Delivery of Care

Show me the data – and the money!

A new study published by the RI Foundation focused on comparing hospital and health system costs between Rhode Island, Massachusetts, and Connecticut serves as the latest salvo in the war of the words, data and dollars

Photo by Richard Asinof

Dr. Beata Nelken, MD, president and CEO of Jenks Park Pediatrics in Central Falls, receives her "Health Care Hero" award at the PBN event held on April 4, 2024, one of 16 honorees. This week, she will be part of a ribbon-cutting that will reveal a public-private partnership to address homelessness and health care in Central Falls.

By Richard Asinof
Posted 4/8/24
The release of a new study financed by the Rhode Island Foundation on health care costs for hospitals and health systems offers a snapshot of data cost trends, but does not necessarily connect the dots on what are the cost drivers of why health care is so expensive and, in turn, why the outcomes are so mediocre.
When will Rhode Island put together a cost analysis of what the COVID epidemic cost the state in terms of deaths, disabilities, and breakdown of systems of care? How does the ongoing epidemic in overdose deaths, which has morphed from opioids to poisonings from illicit drug streams, magnify the shortcomings of the behavioral health system in Rhode Island? What new kinds of regulation are needed to control the use of prior authorization as a Band-Aid on utilization by insurers? Will the General Assembly agree to increase the Medicaid rates for providers in the FY 2025 budget? How do the voices of patients, the “victims” of the exorbitant increases in health care costs, get heard? Would the Rhode Island Foundation be willing to underwrite and support the creation of a media platform in Rhode Island owned by a team of black and brown women?
As a patient, I am continually perplexed by my inability to navigate the health system in Rhode Island. It turns out that the state plans to orchestrate the reduction of my monthly Social Security payments, claiming falsely that I have been enrolled in a Medicaid program for the last seven years, without my knowledge. Is that fraud? A health care provider recommended an unnecessary test that resulted in the total disruption of my body’s biochemistry, putting my ongoing health and healing from a recent surgery at risk. When will the provider figure out that they need to apologize for their bad behavior and make amends?
As a reporter with five decades of a lived experience, I have grown hardened and inured, if that is the right phrasing, to the bad behavior by some elected officials and corporate entities. I no longer take offense or get stressed out when public relations flacks do not return my phone calls and emails.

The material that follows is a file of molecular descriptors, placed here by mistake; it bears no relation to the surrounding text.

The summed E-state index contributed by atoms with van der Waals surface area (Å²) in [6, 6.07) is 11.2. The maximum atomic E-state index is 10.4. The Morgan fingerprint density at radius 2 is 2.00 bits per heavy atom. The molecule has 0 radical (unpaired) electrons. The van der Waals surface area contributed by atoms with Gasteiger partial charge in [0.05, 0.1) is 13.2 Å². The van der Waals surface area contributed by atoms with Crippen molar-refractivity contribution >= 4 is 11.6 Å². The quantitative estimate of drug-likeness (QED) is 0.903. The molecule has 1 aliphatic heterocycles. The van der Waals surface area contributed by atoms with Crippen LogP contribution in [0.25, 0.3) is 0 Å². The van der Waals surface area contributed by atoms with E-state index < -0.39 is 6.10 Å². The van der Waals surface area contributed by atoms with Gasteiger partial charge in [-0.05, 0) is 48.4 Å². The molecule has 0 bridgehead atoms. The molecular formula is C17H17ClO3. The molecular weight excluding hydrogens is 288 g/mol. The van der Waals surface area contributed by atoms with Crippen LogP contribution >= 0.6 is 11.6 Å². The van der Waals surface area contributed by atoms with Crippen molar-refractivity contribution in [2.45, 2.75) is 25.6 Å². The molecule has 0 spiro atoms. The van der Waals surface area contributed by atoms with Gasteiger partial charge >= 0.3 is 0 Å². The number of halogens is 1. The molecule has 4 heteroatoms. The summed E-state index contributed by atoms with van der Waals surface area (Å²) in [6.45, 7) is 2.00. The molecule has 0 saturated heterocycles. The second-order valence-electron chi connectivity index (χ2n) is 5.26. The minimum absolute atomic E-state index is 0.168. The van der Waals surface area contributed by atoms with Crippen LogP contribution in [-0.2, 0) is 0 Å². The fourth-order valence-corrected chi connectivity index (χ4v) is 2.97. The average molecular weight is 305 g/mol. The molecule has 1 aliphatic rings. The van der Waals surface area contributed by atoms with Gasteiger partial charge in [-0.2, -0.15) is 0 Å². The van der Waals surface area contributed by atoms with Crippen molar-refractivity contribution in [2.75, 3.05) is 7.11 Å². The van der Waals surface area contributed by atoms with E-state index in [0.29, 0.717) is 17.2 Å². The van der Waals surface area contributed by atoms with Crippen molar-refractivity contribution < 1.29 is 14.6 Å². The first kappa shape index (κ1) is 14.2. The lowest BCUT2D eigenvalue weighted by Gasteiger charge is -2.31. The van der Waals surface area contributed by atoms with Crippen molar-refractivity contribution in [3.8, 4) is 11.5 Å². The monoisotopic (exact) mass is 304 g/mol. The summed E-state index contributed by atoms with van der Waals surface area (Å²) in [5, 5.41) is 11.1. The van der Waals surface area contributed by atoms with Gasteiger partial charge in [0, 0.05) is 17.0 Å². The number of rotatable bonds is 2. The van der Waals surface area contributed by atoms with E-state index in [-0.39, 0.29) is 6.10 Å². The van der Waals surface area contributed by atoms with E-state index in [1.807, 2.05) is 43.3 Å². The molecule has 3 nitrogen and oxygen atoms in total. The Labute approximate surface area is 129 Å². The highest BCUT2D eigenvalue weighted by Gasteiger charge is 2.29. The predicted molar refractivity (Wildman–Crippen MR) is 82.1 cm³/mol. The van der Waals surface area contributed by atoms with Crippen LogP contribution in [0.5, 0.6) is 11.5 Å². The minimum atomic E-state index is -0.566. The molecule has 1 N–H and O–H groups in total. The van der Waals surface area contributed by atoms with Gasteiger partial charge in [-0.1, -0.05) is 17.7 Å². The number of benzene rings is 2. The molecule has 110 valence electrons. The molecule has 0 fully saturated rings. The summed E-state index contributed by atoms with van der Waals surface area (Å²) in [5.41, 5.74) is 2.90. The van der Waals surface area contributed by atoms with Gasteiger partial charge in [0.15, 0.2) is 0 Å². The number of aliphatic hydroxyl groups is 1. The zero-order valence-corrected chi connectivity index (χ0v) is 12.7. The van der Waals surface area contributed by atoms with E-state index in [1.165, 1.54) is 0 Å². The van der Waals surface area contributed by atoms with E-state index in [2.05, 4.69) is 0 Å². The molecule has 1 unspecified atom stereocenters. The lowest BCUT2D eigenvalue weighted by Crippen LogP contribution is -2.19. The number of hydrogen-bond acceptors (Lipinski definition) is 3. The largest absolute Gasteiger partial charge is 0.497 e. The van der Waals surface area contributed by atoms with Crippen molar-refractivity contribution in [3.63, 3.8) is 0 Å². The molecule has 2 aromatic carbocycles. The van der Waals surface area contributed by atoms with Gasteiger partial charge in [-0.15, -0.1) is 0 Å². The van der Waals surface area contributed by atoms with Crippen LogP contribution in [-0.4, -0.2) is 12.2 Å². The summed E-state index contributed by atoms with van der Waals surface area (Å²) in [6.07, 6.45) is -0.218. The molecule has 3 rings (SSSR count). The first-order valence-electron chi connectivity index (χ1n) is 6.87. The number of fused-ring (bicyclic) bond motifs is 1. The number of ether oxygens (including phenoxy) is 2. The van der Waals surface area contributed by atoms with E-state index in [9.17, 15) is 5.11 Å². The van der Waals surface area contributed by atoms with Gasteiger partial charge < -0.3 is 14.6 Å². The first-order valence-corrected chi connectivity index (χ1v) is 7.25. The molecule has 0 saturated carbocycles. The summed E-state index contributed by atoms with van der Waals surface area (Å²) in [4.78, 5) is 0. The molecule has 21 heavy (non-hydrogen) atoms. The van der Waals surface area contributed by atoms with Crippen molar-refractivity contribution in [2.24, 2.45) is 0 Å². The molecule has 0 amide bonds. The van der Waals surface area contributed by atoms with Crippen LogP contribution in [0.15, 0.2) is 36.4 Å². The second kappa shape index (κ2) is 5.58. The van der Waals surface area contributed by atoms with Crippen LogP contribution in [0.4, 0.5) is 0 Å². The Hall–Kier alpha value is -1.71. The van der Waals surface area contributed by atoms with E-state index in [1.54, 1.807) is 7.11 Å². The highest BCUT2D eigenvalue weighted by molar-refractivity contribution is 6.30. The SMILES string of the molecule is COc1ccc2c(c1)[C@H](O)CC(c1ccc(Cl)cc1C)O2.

However, in health care, the costs not quantified by the current data trends report truly require a more thoughtful approach, I believe. What happens to patients who are denied care? Are they resilient, or do they become beaten down by the willful neglect? What are the health outcomes when patients cannot gain access to a primary care provider for more than a year? Is that reflected in the overflow of emergency rooms? What are the additional costs to the health care system? How is that reflected in the mental health and behavioral health of patients denied care? What is the racial component involved in the denial of care?

PROVIDENCE – The conversations over rising health care costs keep getting lost and found and lost again in the growing traffic jam around data trends and costs.

The latest salvo fired is a report commissioned by the Rhode Island Foundation, conducted by Manatt, released on Monday, April 1, entitled: “Financial Structure and Performance of Rhode Island’s Hospitals and Health Systems Study.”

In his introduction to the study, David Cicilline, president and CEO of the Rhode Island Foundation, wrote: “Ensuring accessible and high-quality health care for Rhode Islanders requires a stable delivery system. Given that, there is a need to establish and communicate baseline information about the financial structure and performance of that system, of which the state’s hospitals and health systems are a key component. While various sources of data are available, the information ecosystem is fragmented, and these sources are rarely synthesized.”

Future work, Cicilline continued, needs to fall under the auspices of state government. “The regular collection and dissemination of this information is, ultimately, a core responsibility of state government.” The problem, Ciclline said, is that previous work “pointed to structural challenges and a lack of sufficient investment that was limiting the state’s ability to carry out this role.”

Translated, the Foundation was now stepping into the gap left by the huge holes in the state’s own capabilities to regulate health care costs. The study, which was said to be using publicly available data, was funded by Care New England, Lifespan, South County Health and Blue Cross and Blue Shield of RI.

Competing data trends.  
It is one of five competing analyses that are attempting to define the data around health care costs:

  •    R.I. Attorney General Peter Neronha and his legal team are preparing a solution to the current health care crisis.  [See link below to ConvergenceRI story, “AG Neronha weighs in on the future of health care.”]